Kim et al.[16] performed a similar study in adult population and reported a CEB failure in approximately 11% patients. They reported the depth of sacral canal at the apex (comparable to vertical size of the hiatus in our study) and the length of sacrococcygeal ligament (comparable to oblique size of the hiatus) as the most important anatomical predictor of a difficult CEB or a failed CEB (r-value -0.46 and -0.45 respectively); the effect of SCD and ICD, age, sex or BMI was found to be a statistically. They found that depth of sacral canal at the apex less than 3.7 mm and length of sacrococcygeal ligament less than 17.6 mm predicted a difficult CEB. Chen et al.,[9] predicted the earlier value to be 1.5 mm.

This study highlights that the predictors of a difficult CEB in paediatric and adult age groups are likely to be different. Of the many anatomical variables, only ICD was found to be a statistically significant predictor of correct needle placement, although the association is weak (OR 1.67,95%CI: 1.0-2.7) and its clinical relevance can be questioned.

ICD seems to play a more important role in paediatric than in adult population. An ungloved healthy human finger can appreciate the discreetness of two contact points only if they are more than 3-5 mm apart.[17] For obvious reasons this distance would be more if the fingers are gloved, and the contact points are covered by skin and subcutaneous tissue. Hence, palpation of inter-cornual space would be difficult if ICD is less, thereby resulting in incorrect needle placement. Mirjalili et al.,[18] found that in approximately 15% infants, the cornu are not adequately palpable and concluded that the equilateral landmark technique is unreliable in infants.

A closed caudal canal is reported in approximately 2%–3% of adults.[12],[19] The chances of finding a closed canal in children should be lesser than this. In the current study we did not find a closed canal in any patient.

In 8% children, the dural sac extends up to S2-3 level.[20] In the current study, we identified dural sac extending up to the sacral hiatus in 3 patients (all were less than 1.5 years in age; incidence 8.5% within the age group). The incidence of thecal sac extending into the sacral canal varies with the extent of spine flexion,[21] and may be as high as 18% in the neutral position. Koo et al.[21] suggested that screening of sacral hiatus be routinely done in children who are younger than 2 years and especially if they have a urological abnormality. Our study also reiterates these findings.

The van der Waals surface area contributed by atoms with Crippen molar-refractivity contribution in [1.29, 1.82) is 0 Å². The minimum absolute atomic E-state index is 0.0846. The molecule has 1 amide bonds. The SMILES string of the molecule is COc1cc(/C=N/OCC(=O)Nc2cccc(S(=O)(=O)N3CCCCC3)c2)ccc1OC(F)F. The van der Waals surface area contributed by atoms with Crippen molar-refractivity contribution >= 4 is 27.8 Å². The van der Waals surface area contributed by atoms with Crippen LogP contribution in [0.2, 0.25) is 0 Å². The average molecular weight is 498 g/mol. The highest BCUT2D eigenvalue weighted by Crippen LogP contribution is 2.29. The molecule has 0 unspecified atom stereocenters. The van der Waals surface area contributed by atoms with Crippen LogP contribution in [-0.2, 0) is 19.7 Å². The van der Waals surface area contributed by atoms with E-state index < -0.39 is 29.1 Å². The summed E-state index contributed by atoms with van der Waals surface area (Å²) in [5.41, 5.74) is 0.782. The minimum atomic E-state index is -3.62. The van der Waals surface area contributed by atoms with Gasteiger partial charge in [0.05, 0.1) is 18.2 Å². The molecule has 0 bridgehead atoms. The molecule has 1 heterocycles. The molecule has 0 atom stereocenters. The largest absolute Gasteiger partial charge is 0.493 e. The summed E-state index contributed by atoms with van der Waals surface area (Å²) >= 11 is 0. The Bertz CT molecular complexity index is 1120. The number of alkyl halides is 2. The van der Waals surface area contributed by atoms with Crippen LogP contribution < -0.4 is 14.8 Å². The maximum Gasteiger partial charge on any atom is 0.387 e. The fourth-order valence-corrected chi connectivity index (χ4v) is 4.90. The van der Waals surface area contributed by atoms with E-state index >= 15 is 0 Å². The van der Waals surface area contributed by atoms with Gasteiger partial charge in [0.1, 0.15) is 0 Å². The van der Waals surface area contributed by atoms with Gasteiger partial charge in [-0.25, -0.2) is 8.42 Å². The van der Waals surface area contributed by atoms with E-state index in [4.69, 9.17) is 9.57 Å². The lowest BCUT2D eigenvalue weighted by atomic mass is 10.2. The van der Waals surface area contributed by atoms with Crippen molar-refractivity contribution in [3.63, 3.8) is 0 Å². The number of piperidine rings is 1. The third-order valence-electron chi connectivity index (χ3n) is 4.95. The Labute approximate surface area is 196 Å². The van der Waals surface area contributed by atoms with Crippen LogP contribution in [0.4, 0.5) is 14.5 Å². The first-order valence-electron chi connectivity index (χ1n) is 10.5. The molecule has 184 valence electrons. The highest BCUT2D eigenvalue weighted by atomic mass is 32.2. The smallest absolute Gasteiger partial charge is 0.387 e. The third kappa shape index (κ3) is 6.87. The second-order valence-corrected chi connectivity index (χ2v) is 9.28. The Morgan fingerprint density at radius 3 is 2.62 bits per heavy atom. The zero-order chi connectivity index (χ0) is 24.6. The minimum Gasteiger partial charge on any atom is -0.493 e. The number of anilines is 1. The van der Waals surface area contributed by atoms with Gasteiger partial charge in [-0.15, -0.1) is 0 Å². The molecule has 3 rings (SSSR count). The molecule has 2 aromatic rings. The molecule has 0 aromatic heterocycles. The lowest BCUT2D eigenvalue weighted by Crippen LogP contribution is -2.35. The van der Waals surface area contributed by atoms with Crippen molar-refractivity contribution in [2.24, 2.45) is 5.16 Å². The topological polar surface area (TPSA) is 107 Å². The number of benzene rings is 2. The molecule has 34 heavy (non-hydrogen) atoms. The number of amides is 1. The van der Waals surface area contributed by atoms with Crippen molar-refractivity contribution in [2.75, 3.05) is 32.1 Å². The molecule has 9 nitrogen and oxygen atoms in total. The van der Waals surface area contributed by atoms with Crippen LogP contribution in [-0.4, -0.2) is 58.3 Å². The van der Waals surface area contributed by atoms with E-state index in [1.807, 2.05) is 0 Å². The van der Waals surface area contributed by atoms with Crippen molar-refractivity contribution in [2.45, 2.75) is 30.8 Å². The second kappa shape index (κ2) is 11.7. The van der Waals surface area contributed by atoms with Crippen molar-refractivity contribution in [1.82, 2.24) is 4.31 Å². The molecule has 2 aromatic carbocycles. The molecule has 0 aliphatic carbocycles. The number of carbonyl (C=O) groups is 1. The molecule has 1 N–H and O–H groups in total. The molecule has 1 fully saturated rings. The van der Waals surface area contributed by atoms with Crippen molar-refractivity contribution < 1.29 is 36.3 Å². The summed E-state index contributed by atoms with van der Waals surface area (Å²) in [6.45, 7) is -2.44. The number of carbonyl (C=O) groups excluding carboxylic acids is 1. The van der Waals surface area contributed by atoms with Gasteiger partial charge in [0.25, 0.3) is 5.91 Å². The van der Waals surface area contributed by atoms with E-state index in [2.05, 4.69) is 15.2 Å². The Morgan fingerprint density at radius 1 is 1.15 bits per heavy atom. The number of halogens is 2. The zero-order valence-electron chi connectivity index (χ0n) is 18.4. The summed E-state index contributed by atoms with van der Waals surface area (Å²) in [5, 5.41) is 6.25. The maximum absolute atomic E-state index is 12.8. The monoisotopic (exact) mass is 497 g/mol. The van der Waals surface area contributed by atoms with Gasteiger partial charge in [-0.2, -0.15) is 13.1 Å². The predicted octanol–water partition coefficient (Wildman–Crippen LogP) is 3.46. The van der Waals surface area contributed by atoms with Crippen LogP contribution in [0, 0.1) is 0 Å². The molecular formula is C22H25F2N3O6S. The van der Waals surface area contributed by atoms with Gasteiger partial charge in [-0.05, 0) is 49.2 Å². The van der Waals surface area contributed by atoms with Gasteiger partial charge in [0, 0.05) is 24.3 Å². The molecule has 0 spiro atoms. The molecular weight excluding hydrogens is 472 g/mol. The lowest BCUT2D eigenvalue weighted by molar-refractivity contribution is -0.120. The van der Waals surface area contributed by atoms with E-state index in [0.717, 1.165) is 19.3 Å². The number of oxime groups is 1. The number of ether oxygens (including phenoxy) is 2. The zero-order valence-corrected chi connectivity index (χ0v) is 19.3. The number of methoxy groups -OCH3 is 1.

The impact of ultrasound screening and guidance seems rather trivial in bigger children. Apart from correct placement of needle, ultrasound guidance may help by improve the chances of success in a single prick, decreasing the chance of blood vessel and thecal sac puncture and subcutaneous injection.[15]

This study has certain important limitations; only children of Indian origin were studied; hence the results may not be applicable to all the races. Although in studies on adult patients, there have been racial variations in the coccygeal region,[22],[23] their association with difficult CEBs is limited. Besides, we did not assess the block effect clinically and consider it to be major limitation of the study; variable duration of surgery and difficulty in assessment of block effect in paediatric population was the reason behind this decision. We did not verify the absence of inadvertent intravascular injection with fluoroscopy and consider it to be a limitation of the study. The study subjects belonged to a wide range of age, a more uniform sample may help bring out the results that may be more relevant clinically.

   Conclusion Top

In paediatric population, inter-cornual distance (ICD) is the most important predictor of correct placement of needle while performing CEB. If the ICD is less than 12.5 mm, then the chances of incorrect needle placement are likely to increase.

Declaration of patient consent

The authors certify that they have obtained all appropriate patient consent forms. In the form the patient(s) has/have given his/her/their consent for his/her/their images and other clinical information to be reported in the journal. The patients understand that their names and initials will not be published and due efforts will be made to conceal their identity, but anonymity cannot be guaranteed.

Financial support and sponsorship


Conflicts of interest

There are no conflicts of interest.

   References Top

Ponde V. Recent developments in paediatric neuraxial blocks. Indian J Anaesth 2012;56:470-8.  Back to cited text no. 1